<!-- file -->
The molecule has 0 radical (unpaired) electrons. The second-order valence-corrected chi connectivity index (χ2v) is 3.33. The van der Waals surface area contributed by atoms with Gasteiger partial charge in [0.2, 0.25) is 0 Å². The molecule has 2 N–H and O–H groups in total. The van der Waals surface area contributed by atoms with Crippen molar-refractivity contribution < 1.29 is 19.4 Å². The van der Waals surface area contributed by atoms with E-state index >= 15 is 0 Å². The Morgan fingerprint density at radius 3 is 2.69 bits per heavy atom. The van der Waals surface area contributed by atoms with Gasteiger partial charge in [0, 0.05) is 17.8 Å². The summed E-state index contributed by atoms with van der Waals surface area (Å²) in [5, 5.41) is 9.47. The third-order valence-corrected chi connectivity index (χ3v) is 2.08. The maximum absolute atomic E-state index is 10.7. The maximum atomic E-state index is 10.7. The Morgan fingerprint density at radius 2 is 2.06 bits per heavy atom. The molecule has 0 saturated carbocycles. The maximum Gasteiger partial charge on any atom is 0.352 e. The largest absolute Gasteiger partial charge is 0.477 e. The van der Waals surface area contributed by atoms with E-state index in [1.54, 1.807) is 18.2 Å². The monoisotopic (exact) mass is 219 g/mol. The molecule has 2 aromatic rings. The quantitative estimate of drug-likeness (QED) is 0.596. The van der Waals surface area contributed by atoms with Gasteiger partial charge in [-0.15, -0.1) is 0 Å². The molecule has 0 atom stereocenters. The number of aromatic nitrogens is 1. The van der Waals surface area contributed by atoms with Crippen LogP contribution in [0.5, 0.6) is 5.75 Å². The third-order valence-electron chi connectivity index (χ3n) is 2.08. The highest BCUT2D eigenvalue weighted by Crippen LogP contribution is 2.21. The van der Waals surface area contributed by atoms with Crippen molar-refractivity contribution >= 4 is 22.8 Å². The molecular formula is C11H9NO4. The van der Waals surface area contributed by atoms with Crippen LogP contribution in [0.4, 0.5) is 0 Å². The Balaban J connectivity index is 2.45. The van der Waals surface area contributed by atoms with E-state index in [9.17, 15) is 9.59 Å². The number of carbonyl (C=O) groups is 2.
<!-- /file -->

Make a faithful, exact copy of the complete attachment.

The molecule has 0 radical (unpaired) electrons. The second-order valence-corrected chi connectivity index (χ2v) is 3.33. The van der Waals surface area contributed by atoms with Gasteiger partial charge in [0.2, 0.25) is 0 Å². The molecule has 2 N–H and O–H groups in total. The van der Waals surface area contributed by atoms with Crippen molar-refractivity contribution < 1.29 is 19.4 Å². The van der Waals surface area contributed by atoms with E-state index >= 15 is 0 Å². The Morgan fingerprint density at radius 3 is 2.69 bits per heavy atom. The van der Waals surface area contributed by atoms with Gasteiger partial charge in [0, 0.05) is 17.8 Å². The summed E-state index contributed by atoms with van der Waals surface area (Å²) in [5, 5.41) is 9.47. The third-order valence-corrected chi connectivity index (χ3v) is 2.08. The maximum absolute atomic E-state index is 10.7. The maximum atomic E-state index is 10.7. The Morgan fingerprint density at radius 2 is 2.06 bits per heavy atom. The molecule has 0 saturated carbocycles. The maximum Gasteiger partial charge on any atom is 0.352 e. The largest absolute Gasteiger partial charge is 0.477 e. The van der Waals surface area contributed by atoms with E-state index in [1.54, 1.807) is 18.2 Å². The monoisotopic (exact) mass is 219 g/mol. The molecule has 2 aromatic rings. The quantitative estimate of drug-likeness (QED) is 0.596. The van der Waals surface area contributed by atoms with Gasteiger partial charge in [-0.15, -0.1) is 0 Å². The molecule has 0 atom stereocenters. The number of aromatic nitrogens is 1. The van der Waals surface area contributed by atoms with Crippen LogP contribution in [0.5, 0.6) is 5.75 Å². The third-order valence-electron chi connectivity index (χ3n) is 2.08. The highest BCUT2D eigenvalue weighted by Crippen LogP contribution is 2.21. The van der Waals surface area contributed by atoms with Crippen molar-refractivity contribution >= 4 is 22.8 Å². The molecular formula is C11H9NO4. The van der Waals surface area contributed by atoms with Crippen LogP contribution in [0.4, 0.5) is 0 Å². The Balaban J connectivity index is 2.45. The van der Waals surface area contributed by atoms with E-state index in [9.17, 15) is 9.59 Å². The number of carbonyl (C=O) groups is 2.